It's Thursday night on the seventh floor of Hagerstown Hall dorm, and there's a party going on.
Well, sort of a party.
In the lounge, there are three giant bags of potato chips, two huge platters of chocolate chip cookies and a couple of cases of soft drinks. There are also 15 or so University of Maryland, College Park students in cutoffs, sweats, jeans and gym shorts eating, drinking and waiting for the start of "Seinfeld."
Other dormies wander in and out. One woman dries her hair in preparation for a date that she says "will probably be totally Elainesque"; one guy slides in the door like Cosmo Kramer.
"Ignore him, he's a freshman," someone says of the Kramer imitator.
The freshman says he'd rather watch the show in his room with his "cool" friends, anyway - he just stopped by to get some food.
"What, no Snapple?" he asks, going through the soda.
As "Seinfeld" heads toward its final episode May 14, the NBC sitcom's legacy and its place in television history is being debated.
Some say "Seinfeld" is brilliant and refreshingly unsentimental, has changed the look and sound of TV in the '90s and enriched our lives, and will be sorely missed. Others see it as a celebration of narcissism, immaturity, exclusion and materialism whose popularity says something sad about our culture.
The debate is mainly among critics, cultural analysts and academics. We don't often hear from students in Hagerstown Hall or others in the audience. With "Seinfeld," that's a large group to ignore.
After nine seasons, "Seinfeld" will end its run as the most popular sitcom of the decade. The last four seasons, about 30 million of us have been watching each week as "Seinfeld" finished first among sitcoms in the Nielsen ratings.
Only three other sitcoms have managed four seasons atop the Nielsens: "I Love Lucy" in the 1950s, "All in the Family" in the 1970s and "The Cosby Show" in the '80s. That puts "Seinfeld" in pretty exclusive company, especially since television is vastly more competitive today than it was when three broadcast networks ruled.
And "Seinfeld" is almost as popular with college students as it is with their baby-boomer parents, despite the fact that its lead characters - Jerry, Kramer (Michael Richards), George Constanza (Jason Alexander) and Elaine Benes (Julia Louis-Dreyfus) - are all 40-ish. No other current sitcom can lay claim to that kind of demographic reach.
It's safe to say that "Seinfeld" connects with our lives and times in some meaningful way.
No analysis of "Seinfeld" has been more repeated in recent weeks than the one made in 1989 by Brandon Tartikoff, the boy wonder NBC Entertainment president, who died last year of cancer at age 46.
"Too New York, too Jewish," Tartikoff is quoted as having said when he declined to give "The Seinfeld Chronicles," as the pilot was named, anything more than a four-episode order for the 1989-1990 television season.
"An order for six is considered a slap in the face," says Alan Horn, the head of Castle Rock, the production company that makes and actually owns "Seinfeld."
In an interview the year before he died, Tartikoff told The Sun that what he actually said was, "Who will want to see four Jews wandering around New York acting neurotic?"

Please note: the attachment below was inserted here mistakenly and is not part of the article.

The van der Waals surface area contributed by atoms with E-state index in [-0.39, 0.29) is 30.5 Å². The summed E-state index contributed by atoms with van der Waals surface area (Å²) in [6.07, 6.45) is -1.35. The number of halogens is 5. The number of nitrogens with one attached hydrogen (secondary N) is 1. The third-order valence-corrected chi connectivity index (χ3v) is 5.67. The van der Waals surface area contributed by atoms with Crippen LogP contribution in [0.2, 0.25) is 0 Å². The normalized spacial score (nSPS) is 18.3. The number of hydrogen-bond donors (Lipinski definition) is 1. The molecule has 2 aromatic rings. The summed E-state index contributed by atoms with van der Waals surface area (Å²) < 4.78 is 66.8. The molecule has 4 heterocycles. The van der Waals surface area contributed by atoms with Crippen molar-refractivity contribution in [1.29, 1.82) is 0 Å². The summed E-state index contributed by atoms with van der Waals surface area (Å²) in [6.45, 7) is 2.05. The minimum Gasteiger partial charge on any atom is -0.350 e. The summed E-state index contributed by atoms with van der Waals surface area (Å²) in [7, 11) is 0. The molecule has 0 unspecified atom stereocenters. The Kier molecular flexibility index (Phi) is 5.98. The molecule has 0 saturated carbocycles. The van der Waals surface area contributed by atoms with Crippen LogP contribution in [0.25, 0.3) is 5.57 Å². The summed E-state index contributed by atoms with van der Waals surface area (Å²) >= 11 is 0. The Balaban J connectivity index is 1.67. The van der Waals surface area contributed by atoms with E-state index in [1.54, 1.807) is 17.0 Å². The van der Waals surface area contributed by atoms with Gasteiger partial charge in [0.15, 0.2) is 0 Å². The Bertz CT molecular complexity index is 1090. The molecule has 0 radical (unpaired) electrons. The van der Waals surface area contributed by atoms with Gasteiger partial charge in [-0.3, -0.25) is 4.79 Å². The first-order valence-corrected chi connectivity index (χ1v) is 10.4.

But Tartikoff, who was Jewish, acknowledged that his own ethnicity had led to a kind of self-censorship about shows featuring Jewish characters. And he came to believe that that's what happened with "Seinfeld" initially.
Later he called the sitcom "one of the most important and appealing shows of the '90s for a variety of reasons, not the least of which is what it has to say about friendship, family and growing up."
"Friends as family and not growing up - that's the heart of 'Seinfeld,' " says Dr. Michael Brody, a psychiatrist from Washington who recently analyzed "Seinfeld" for the Journal of Popular Culture.
"The four of them formed an alternative family that is regularly compared in the show with the biological families of the Constanzas and the Seinfelds. Which would you pick to be part of - Jerry's or the parents'?" Brody asks.
"Jerry's group is one of perpetual youth - no aging, commitment or obligation. Sure, young people like it as much as the baby boomers who never want to grow up."
Not that there's anything wrong with that, Brody adds.
"That's what those of us who have difficult families do," he said. "We try to create our own family out of friends, or plug into a virtual family on TV. I see this with my patients all the time. In part, I think that's why there's so much hype about the end of the show: People are feeling separation anxiety, because, in a sense, they are losing their family."
Brody rates "Seinfeld" alongside "The Mary Tyler Moore Show" in terms ofppeal. While that's a subjective call, the comparison highlights one of the more obvious ways "Seinfeld" changed prime time in the 1990s.
Before it, the central cast of sitcom characters generally lived together as a family or as roommates, went to school together as classmates or worked together, as in Mary Tyler Moore's show. "Seinfeld" was the first of the friends shows- followed quickly by such imitations as "Friends," "Ellen" and "Caroline in the City." The only thread connecting the four leading characters in "Seinfeld" is that they all know Jerry.
Warren Littlefield, president of NBC Entertainment, says "Seinfeld" also changed the basic narrative structure of situation comedy. While that, too, might seem obvious, it has vast cultural implications.
"A decade ago, sitcoms consisted of seven scenes," Littlefield said. "Seinfeld turned each episode into a small film using 20 to 30 scenes and weaving five to seven story lines together simultaneously. It was one of the first comedies built for a contemporary audience who could keep up with the numerous stories and quick scenes. It's smart and respects the intelligence of the viewers."